Some tend to attack the priesthood (hierarchy) as found in catholic churches (Orthodox, Oriental, Roman) as being something between the believer and Christ or God that somehow brings a separation of the believer from Christ. The claim is that every believer should have a direct relationship with Christ and not one through a mediator, other than Christ Himself. Because Christ has ascended then for them such a direct relationship is conceived in terms of only a “spiritual” relationship in the heart and/or mind. The thought of knowing Christ in the flesh is not seen as possible until the second coming. Christ is present only in spirit/thought.
In response, the hierarchy is not about putting something between the believer and Christ but something that enables the believer to have a direct concrete, in the flesh, relationship with Christ. It makes Christ present in fullness to the believer. The hierarchy in its wider sense, and in particular the Bishop, is an icon that enables the person of Christ to become present in a tangible manner. Meeting the Bishop or Presbyter and even other orders of the hierarchy, is having a direct encounter with Christ. The Bishop is the complete icon of this presence in a local church, the presbyter in a parish, an Abbot in a monastery, a husband in a family, and hence why he is shown particular honour and said to be “Master or Lord”. This is not to honour the Bishop (or others) as the man who is serving in the role but to honour Christ, who is present in the man serving this role. (A Patriarch is given the grandest titles because he is an icon of Christ among the Metropolitans, who in turn have grander titles than the Bishops in their regions.)
A direct relation with these various offices is a direct relation with Christ. A blessing from one is the blessing from Christ, sins forgiven by the Bishop or Presbyter are sins forgiven by Christ, the offerings given by them are the offerings of Christ. Joining with them is joining with Christ. Separating from them is separating from Christ and those who decry them as separating the believer from Christ are in reality separating themselves from Christ. Those setting up congregations apart from the Bishops are setting up congregations apart from Christ. One may claim to love Christ and be devoted to Him, even going to great lengths of self-sacrifice for this love, but if done so in rejection or apart from the hierarchy then it cannot bring one to union with Christ because one remains with his rejection apart from Christ, who has made Himself present to him but he does not believe and turns his back on Him, in effect seeking an image of Christ made in his own likeness.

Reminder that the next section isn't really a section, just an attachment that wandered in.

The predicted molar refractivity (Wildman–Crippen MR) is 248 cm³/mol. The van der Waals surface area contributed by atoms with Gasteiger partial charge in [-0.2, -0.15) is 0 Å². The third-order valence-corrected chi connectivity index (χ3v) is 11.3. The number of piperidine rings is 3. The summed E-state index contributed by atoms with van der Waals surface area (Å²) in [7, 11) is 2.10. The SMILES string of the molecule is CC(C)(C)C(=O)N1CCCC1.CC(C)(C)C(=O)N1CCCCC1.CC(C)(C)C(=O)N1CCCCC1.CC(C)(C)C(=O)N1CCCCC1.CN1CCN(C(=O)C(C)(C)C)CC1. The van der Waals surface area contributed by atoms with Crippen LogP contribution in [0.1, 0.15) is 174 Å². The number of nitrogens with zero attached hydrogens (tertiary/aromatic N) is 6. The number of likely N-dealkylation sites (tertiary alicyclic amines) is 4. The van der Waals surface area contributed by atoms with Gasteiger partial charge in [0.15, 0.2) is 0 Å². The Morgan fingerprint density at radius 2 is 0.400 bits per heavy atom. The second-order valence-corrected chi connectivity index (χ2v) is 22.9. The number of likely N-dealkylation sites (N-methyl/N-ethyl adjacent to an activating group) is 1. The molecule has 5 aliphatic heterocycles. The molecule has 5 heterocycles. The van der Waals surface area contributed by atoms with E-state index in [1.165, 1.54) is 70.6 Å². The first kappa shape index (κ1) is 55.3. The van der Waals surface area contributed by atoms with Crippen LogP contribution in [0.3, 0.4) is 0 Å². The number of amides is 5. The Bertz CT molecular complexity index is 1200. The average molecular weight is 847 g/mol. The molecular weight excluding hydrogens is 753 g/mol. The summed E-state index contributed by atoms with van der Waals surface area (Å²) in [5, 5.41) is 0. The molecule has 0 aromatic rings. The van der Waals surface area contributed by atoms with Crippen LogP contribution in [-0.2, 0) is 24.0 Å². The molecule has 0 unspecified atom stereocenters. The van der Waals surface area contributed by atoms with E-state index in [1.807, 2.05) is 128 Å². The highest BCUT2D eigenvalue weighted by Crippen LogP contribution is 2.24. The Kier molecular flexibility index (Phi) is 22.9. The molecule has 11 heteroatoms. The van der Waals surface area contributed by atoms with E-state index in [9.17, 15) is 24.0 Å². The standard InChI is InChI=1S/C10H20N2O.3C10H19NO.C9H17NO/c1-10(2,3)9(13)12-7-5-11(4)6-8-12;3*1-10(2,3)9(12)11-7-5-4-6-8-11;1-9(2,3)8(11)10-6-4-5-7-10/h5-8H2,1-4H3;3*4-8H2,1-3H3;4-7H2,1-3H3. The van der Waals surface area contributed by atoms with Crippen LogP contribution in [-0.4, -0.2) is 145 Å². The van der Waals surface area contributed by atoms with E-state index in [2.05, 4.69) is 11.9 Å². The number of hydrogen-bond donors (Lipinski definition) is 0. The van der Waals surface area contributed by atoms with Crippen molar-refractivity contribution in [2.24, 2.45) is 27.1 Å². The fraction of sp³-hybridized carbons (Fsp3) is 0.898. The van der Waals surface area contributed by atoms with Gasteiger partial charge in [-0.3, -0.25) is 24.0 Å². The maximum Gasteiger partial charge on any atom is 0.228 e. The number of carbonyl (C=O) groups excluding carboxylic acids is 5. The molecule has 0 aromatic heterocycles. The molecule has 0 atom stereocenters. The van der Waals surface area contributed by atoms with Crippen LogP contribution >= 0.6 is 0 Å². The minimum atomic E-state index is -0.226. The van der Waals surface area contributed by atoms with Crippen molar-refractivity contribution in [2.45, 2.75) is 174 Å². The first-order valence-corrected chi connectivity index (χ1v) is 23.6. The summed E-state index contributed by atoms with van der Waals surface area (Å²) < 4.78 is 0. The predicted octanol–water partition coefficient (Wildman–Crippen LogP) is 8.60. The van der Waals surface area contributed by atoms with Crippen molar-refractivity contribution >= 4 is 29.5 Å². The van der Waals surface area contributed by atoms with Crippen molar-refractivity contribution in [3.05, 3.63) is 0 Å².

The iconic nature of the hierarchy is such that should a member of the hierarchy fail to conform to the likeness of the icon then he is no longer able to continue his place in the hierarchy; he is deposed. The grace that enables him to make Christ present in his place in the hierarchy is removed and he no longer maintains the place. He does not receive some permanent power from God to exercise it on God’s behalf but acts as an icon in the likeness of Christ so that Christ acts in, through and with him in synergy. Once the icon loses its likeness then the grace is removed because Christ can no-longer be present in him. Thus, a priest who is in schism, or heresy, and so separated from the united hierarchy, which is only One because God is One, is no longer a priest.
So, the hierarchy (priesthood) is not something between the believer and God but is something that enables the believer to meet God. The priest makes Christ present as mediator. He is not a mediator to Christ but enables Christ, Himself, to mediate in concrete terms between the believer and God. Apart from the hierarchy we cannot come to have a complete personal relationship with Christ.